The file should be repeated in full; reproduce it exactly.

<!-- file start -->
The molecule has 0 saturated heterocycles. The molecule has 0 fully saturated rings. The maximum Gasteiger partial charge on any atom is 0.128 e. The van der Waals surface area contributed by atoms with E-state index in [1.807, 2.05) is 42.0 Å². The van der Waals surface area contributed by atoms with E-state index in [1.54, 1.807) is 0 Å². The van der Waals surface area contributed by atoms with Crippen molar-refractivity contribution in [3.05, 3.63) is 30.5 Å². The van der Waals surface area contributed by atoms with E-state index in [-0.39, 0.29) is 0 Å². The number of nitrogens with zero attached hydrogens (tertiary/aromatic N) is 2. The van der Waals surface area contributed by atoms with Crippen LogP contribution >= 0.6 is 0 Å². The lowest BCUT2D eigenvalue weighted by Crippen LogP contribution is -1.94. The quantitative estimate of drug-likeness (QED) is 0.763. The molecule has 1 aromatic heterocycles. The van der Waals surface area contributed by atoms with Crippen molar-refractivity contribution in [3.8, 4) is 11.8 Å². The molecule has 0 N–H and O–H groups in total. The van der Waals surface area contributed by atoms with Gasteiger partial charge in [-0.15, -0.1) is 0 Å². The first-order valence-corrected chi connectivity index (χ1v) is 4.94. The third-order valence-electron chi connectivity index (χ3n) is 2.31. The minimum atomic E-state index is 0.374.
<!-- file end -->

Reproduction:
The molecule has 0 saturated heterocycles. The molecule has 0 fully saturated rings. The maximum Gasteiger partial charge on any atom is 0.128 e. The van der Waals surface area contributed by atoms with E-state index in [1.807, 2.05) is 42.0 Å². The van der Waals surface area contributed by atoms with E-state index in [1.54, 1.807) is 0 Å². The van der Waals surface area contributed by atoms with Crippen molar-refractivity contribution in [3.05, 3.63) is 30.5 Å². The van der Waals surface area contributed by atoms with E-state index in [-0.39, 0.29) is 0 Å². The number of nitrogens with zero attached hydrogens (tertiary/aromatic N) is 2. The van der Waals surface area contributed by atoms with Crippen LogP contribution >= 0.6 is 0 Å². The lowest BCUT2D eigenvalue weighted by Crippen LogP contribution is -1.94. The quantitative estimate of drug-likeness (QED) is 0.763. The molecule has 1 aromatic heterocycles. The van der Waals surface area contributed by atoms with Crippen molar-refractivity contribution in [3.8, 4) is 11.8 Å². The molecule has 0 N–H and O–H groups in total. The van der Waals surface area contributed by atoms with Gasteiger partial charge in [-0.15, -0.1) is 0 Å². The first-order valence-corrected chi connectivity index (χ1v) is 4.94. The third-order valence-electron chi connectivity index (χ3n) is 2.31. The minimum atomic E-state index is 0.374.